Archives

  • 2018-07
  • 2019-04
  • 2019-05
  • br Discussion In our patient series coronary

    2019-05-15


    Discussion In our patient series, coronary angiography was performed routinely prior to electrophysiological study, revealing a 9.1% (5/55) incidence of significant coronary artery stenosis in patients with Brugada syndrome/Brugada-type ECG. Although acute myocardial ischemia has been reported to cause right ventricular ST-segment changes similar to the Brugada-type ECG pattern [3–7] and coexistence of Brugada syndrome and vasospastic cyclooxygenase inhibitors has been reported [8–12], only a few individual case reports have suggested an association between significant coronary artery stenosis and Brugada syndrome [13–17]. Seow et al. [20] reported an interesting patient who presented with atypical chest pain, and the initial ECG showed a Brugada type 1 pattern. Subsequent ECGs depicted evolving anterior ST elevation myocardial infarction. The presence of a Brugada type 1 pattern masked the ECG changes indicative of acute anterior myocardial infarction, which made the diagnosis difficult. Hata et al. [21] described a patient who died suddenly due to VF documented by Holter monitoring, and a review of the patient\'s medical record revealed a Brugada type 2 ECG pattern. The autopsy revealed complete occlusion of the left main coronary artery. Ogano et al. [22] reported 2 asymptomatic patients with a saddleback Brugada-type ECG that dynamically converted to a coved-type pattern following ventricular arrhythmia episodes when myocardial ischemia occurred exclusively at the conus branch of the right coronary artery. These reports suggest that acute myocardial ischemia can mimic a Brugada-type ECG (and vice versa) and also that acute myocardial ischemia exacerbates the Brugada-type ECG pattern and has proarrhythmic effects. Therefore, coronary artery disease/ischemic heart disease should be considered when risk is being evaluated in patients with Brugada syndrome/Brugada-type ECG. According to the revised version of the “Guidelines for the primary prevention of ischemic heart disease” (JCS 2006 online only), the prevalence of ischemic heart disease in man was 8.13/1000 and 11.8/1000 in 2 cohort studies. It is very difficult to compare the prevalence of coronary artery disease between Brugada syndrome and non-Brugada syndrome because no data is available on the prevalence of coronary artery disease in the asymptomatic Japanese population, and many studies have indicated the annual incidence of ischemic heart disease in large cohort studies. As mentioned above, 2 studies have demonstrated the prevalence of coronary heart disease in Japanese men (8.13/1000 and 11.8/1000) [23,24]. In the present study, the incidence of coronary heart disease was 9.1%, which is almost 10 times higher than what was observed in previous studies. However, our study group included 2 patients with chest pain/oppression. Therefore, our results were slightly biased and could be merely coincidental. Unquestionably, age is related to risk, and remarkably, clinical, electrocardiographic, and electrophysiological characteristics were not statistically different in our patients with coronary artery disease compared to those without the disease.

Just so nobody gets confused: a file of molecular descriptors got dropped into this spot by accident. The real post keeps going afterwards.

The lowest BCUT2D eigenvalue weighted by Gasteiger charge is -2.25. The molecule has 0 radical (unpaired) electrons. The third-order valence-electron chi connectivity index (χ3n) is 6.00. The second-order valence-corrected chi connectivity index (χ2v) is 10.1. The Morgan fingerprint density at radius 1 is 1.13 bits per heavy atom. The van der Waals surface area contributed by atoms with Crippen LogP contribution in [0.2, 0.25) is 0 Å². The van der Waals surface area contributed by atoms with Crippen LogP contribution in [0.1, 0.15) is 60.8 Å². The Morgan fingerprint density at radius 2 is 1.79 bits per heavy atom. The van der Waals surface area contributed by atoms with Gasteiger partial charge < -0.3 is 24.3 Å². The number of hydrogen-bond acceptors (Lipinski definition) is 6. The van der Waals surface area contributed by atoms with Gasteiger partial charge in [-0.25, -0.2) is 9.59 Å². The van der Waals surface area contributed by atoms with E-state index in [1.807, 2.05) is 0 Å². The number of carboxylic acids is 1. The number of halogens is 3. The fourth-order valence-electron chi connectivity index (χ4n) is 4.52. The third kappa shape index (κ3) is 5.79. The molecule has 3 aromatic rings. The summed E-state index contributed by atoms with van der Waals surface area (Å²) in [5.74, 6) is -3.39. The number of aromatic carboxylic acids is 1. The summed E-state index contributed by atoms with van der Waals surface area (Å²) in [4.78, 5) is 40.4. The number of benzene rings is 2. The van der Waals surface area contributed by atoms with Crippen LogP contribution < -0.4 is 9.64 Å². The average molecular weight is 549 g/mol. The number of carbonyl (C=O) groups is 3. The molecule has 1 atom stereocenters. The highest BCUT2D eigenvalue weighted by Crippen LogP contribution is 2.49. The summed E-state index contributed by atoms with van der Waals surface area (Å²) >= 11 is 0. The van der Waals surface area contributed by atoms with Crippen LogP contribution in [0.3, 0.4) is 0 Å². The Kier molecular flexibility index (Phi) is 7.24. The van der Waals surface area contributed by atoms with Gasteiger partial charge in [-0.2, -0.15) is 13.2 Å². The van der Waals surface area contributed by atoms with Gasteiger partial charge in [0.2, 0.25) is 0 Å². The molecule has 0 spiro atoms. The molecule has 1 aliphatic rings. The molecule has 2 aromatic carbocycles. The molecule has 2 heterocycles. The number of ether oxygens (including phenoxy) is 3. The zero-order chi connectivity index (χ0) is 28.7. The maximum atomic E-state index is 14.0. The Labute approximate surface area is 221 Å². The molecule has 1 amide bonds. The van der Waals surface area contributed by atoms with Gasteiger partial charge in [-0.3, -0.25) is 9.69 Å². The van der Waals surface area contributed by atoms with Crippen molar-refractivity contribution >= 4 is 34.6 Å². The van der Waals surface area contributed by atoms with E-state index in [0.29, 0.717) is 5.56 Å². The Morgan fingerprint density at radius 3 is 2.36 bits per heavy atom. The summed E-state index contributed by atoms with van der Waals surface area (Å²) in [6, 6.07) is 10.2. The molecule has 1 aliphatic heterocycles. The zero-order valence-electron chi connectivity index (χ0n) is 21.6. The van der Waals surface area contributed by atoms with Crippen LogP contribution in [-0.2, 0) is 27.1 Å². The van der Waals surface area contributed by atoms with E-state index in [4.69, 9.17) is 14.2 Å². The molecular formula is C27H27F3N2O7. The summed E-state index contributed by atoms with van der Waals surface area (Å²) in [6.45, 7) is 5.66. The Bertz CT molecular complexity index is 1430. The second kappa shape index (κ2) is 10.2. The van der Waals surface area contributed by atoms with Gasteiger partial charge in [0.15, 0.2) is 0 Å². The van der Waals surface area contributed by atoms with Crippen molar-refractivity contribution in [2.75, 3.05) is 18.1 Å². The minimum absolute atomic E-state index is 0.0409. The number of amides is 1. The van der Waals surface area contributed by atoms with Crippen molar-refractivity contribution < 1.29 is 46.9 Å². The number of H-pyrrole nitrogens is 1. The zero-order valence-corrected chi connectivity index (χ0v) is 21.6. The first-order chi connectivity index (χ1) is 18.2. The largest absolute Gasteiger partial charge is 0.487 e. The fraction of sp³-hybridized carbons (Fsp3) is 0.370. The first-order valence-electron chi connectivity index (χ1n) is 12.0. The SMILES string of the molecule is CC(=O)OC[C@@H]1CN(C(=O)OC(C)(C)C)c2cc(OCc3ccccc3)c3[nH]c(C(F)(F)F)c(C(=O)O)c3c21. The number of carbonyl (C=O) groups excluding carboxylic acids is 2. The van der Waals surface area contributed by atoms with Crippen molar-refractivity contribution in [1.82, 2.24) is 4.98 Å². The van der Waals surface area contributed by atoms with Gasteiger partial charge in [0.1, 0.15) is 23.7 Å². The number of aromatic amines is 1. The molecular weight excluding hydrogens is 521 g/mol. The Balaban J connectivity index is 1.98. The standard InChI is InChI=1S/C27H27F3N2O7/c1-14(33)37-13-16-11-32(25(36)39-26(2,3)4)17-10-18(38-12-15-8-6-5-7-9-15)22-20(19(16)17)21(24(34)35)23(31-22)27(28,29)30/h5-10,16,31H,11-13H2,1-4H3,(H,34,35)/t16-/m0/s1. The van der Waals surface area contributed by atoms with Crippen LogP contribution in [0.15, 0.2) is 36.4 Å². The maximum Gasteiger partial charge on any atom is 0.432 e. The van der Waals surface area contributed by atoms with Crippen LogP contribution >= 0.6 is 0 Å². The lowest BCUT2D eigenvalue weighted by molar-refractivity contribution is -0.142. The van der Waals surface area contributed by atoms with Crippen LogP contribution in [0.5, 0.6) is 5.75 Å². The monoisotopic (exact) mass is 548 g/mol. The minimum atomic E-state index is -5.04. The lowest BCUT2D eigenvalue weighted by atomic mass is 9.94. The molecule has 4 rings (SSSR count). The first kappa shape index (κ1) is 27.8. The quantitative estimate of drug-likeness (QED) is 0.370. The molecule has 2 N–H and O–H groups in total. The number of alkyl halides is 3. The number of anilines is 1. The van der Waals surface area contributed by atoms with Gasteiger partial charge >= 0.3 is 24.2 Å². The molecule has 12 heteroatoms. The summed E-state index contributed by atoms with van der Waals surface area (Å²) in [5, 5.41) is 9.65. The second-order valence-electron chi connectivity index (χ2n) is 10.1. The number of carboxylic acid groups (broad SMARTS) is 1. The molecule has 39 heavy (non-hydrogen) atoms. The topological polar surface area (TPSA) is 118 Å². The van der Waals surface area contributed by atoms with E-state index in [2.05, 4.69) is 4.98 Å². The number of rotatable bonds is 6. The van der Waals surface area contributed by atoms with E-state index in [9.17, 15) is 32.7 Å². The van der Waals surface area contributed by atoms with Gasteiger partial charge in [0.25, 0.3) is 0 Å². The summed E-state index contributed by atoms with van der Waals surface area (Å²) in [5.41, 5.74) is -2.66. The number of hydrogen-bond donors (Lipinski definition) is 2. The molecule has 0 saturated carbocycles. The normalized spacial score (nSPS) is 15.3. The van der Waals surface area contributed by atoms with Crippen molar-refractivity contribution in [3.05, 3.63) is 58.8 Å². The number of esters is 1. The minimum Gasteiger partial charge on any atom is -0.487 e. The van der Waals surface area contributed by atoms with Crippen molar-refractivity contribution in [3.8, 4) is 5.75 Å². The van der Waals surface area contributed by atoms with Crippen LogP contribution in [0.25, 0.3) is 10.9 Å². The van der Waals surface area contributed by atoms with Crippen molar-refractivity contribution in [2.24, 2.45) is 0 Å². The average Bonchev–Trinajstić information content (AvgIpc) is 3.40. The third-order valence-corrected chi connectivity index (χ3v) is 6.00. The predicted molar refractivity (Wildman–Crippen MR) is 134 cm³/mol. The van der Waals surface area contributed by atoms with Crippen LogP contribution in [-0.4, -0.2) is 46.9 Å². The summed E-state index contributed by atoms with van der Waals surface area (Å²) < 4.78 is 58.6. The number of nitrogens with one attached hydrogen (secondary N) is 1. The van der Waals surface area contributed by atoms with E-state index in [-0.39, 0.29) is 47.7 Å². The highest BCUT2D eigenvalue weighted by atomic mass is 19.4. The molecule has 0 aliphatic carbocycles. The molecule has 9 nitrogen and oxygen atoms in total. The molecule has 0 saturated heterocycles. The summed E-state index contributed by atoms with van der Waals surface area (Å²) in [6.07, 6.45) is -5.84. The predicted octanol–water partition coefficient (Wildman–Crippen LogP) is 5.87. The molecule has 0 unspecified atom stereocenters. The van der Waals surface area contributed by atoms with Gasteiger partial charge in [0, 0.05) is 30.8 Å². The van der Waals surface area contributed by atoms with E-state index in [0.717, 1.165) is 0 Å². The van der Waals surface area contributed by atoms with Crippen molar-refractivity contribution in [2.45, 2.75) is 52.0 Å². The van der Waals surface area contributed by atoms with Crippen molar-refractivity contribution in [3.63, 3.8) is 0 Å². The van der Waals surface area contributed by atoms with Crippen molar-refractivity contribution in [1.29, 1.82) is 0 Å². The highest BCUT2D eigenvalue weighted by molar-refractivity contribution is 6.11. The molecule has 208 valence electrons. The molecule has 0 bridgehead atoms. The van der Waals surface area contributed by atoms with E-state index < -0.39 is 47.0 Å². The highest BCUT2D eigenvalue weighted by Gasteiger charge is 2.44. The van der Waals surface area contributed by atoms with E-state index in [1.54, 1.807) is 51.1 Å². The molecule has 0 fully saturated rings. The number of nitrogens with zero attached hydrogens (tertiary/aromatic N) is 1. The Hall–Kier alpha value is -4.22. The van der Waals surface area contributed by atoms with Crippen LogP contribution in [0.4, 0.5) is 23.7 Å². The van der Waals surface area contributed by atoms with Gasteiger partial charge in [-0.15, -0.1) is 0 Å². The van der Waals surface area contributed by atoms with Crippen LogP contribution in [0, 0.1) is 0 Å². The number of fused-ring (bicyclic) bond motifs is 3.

Conclusion
    Introduction Arrhythmic syncope is perhaps the most serious of all syncope types. Although syncope can result from many different diseases, [1–3] syncope due to cardiac causes is associated with a higher mortality than syncope due to non-cardiac causes [3]. Furthermore, even among cardiac causes, arrhythmias are associated with a high risk. The recently reported guidelines [1] and clinical scoring systems [4–6] for identifying high-risk patients include arrhythmia as a predictor. One study found that an abnormal electrocardiogram (ECG), history of congestive heart failure, and age >65 years predicted arrhythmia as a cause of unexplained syncope [7]. However, the positive predictive accuracy of those predictors was low, and better predictors are still needed.